It has been a long week. Jimbo Thompson’s funeral was huge. Every pew, folding chair, choir loft, folks standing in the narthex, and standing in the nave of the church as well. Sitting in my office this morning I tried to do some centered breathing and prayer. I find this helpful when I get stressed. I can develop my concentration if I will choose a single object of awareness. It is usually conceptual, like a prayer, an idea (forgiveness) or something that is always present like the sensations of the body. These are important ways of dealing with stress according to Stephen Levine.
As I contemplated Jimbo’s death I thought of how many millions of people in America suffer from depression. Depression is more than a “blue Monday.” Sadness is a normal reaction to life’s struggles, setbacks and disappointments. It has been described in different ways, for some it is a feeling of “impending doom” or some have described it as the sensation of “living in a black hole.” People that suffer from depression just can’t “snap out of it.” Depression is an illness and should be treated as such.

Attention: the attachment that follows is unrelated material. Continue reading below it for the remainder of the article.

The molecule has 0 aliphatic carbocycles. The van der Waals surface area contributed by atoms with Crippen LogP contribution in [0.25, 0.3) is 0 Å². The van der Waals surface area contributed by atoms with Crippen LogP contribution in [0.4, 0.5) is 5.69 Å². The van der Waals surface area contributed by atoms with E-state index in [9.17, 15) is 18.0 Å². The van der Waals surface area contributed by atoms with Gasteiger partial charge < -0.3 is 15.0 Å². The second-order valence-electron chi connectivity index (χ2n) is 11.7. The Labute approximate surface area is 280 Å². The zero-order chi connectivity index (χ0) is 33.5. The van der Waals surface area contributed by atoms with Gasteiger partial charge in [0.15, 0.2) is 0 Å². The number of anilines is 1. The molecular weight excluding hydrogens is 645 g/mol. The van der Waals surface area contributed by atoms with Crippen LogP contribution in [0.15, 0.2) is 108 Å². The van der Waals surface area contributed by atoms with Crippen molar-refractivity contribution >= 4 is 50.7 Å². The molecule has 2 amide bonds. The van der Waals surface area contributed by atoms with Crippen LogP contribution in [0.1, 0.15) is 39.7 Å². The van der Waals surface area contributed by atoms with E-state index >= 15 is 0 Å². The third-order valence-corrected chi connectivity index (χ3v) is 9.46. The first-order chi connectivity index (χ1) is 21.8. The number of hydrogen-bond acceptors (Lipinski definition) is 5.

In every church that I have served in some 20 years of ministry I have dealt with persons that were experiencing major depressive episodes in their lives. I knew, because, they told me. However, there were countless others who never shared their feelings of depression with me. Some people think that just because you are a Christian, or become one that all of your problems will disappear. That’s mot how it works. In Hebrews chapter 11 we read of the great men and women of faith. Individuals that accomplished great things for God’s kingdom, but if you drop back towards the end of that chapter you read about some other folks whose experiences were much different. Rather than reading about mighty acts of valor we read where some were; tortured, stoned to death, cut in half, murdered with swords, wore skins of sheep and goats. They lived in caves, and holes. If any group of people had reason to be depressed these did. Christianity does not insulate you from the reality of the world. I know what its like to think things won’t get better. I have been depressed, and I can tell you it does get better. Life can and will be thrilling, adventure filled, exciting, sumptuous, exhilarating, satisfying, filling and joyful just to name a few adjectives. Talk to someone and share how you feel. Go see your doctor, she or he is trained to recognize the signs and symptoms of depression. Your, doctor can refer you to a specialist if need be. If you have a faith community talk with the person who oversees your community. People want to help, and can help but you have to be willing to ask and receive. In the words of Little Orphan Annie, “The sun will come out tomorrow, you can bet your bottom dollar.” Yes, the sun will shine again.